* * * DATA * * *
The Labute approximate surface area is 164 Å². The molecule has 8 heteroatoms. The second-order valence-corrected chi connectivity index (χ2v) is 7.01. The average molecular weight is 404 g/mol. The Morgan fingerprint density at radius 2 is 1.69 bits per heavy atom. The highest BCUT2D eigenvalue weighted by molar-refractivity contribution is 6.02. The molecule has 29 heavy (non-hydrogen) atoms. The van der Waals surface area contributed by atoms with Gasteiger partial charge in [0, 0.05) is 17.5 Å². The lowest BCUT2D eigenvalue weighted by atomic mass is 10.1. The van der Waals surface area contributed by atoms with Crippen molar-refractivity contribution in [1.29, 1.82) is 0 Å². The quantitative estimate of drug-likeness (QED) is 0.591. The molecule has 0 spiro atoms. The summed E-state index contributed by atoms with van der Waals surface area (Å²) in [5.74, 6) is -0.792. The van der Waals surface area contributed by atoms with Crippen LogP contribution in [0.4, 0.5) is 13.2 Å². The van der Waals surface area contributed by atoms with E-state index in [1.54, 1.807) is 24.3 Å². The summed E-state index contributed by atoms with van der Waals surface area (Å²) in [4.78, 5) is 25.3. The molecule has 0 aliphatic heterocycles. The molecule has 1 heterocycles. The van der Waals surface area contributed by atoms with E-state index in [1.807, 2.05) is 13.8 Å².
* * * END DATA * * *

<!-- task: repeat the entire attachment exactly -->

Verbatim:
The Labute approximate surface area is 164 Å². The molecule has 8 heteroatoms. The second-order valence-corrected chi connectivity index (χ2v) is 7.01. The average molecular weight is 404 g/mol. The Morgan fingerprint density at radius 2 is 1.69 bits per heavy atom. The highest BCUT2D eigenvalue weighted by molar-refractivity contribution is 6.02. The molecule has 29 heavy (non-hydrogen) atoms. The van der Waals surface area contributed by atoms with Gasteiger partial charge in [0, 0.05) is 17.5 Å². The lowest BCUT2D eigenvalue weighted by atomic mass is 10.1. The van der Waals surface area contributed by atoms with Crippen molar-refractivity contribution in [1.29, 1.82) is 0 Å². The quantitative estimate of drug-likeness (QED) is 0.591. The molecule has 0 spiro atoms. The summed E-state index contributed by atoms with van der Waals surface area (Å²) in [5.74, 6) is -0.792. The van der Waals surface area contributed by atoms with Crippen LogP contribution in [0.4, 0.5) is 13.2 Å². The van der Waals surface area contributed by atoms with E-state index in [1.54, 1.807) is 24.3 Å². The summed E-state index contributed by atoms with van der Waals surface area (Å²) in [4.78, 5) is 25.3. The molecule has 0 aliphatic heterocycles. The molecule has 1 heterocycles. The van der Waals surface area contributed by atoms with E-state index in [1.807, 2.05) is 13.8 Å².